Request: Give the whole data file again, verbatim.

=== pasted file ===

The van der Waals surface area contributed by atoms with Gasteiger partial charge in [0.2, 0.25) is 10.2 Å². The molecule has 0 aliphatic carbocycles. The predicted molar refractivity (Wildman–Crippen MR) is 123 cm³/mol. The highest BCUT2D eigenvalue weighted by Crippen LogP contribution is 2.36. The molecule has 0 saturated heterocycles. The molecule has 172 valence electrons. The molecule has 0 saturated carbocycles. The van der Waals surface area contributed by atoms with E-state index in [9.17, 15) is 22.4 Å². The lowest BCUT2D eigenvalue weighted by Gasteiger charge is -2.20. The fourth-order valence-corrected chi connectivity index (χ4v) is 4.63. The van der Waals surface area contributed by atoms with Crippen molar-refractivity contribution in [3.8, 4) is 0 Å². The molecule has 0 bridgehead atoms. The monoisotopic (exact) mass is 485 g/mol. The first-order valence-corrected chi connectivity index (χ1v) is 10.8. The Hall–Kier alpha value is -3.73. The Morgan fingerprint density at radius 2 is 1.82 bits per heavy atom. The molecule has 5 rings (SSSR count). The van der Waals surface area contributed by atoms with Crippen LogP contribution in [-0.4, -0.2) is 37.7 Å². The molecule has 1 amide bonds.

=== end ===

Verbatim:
The van der Waals surface area contributed by atoms with Gasteiger partial charge in [0.2, 0.25) is 10.2 Å². The molecule has 0 aliphatic carbocycles. The predicted molar refractivity (Wildman–Crippen MR) is 123 cm³/mol. The highest BCUT2D eigenvalue weighted by Crippen LogP contribution is 2.36. The molecule has 0 saturated heterocycles. The molecule has 172 valence electrons. The molecule has 0 saturated carbocycles. The van der Waals surface area contributed by atoms with E-state index in [9.17, 15) is 22.4 Å². The lowest BCUT2D eigenvalue weighted by Gasteiger charge is -2.20. The fourth-order valence-corrected chi connectivity index (χ4v) is 4.63. The van der Waals surface area contributed by atoms with Crippen molar-refractivity contribution in [3.8, 4) is 0 Å². The molecule has 0 bridgehead atoms. The monoisotopic (exact) mass is 485 g/mol. The first-order valence-corrected chi connectivity index (χ1v) is 10.8. The Hall–Kier alpha value is -3.73. The Morgan fingerprint density at radius 2 is 1.82 bits per heavy atom. The molecule has 5 rings (SSSR count). The van der Waals surface area contributed by atoms with Crippen LogP contribution in [-0.4, -0.2) is 37.7 Å². The molecule has 1 amide bonds.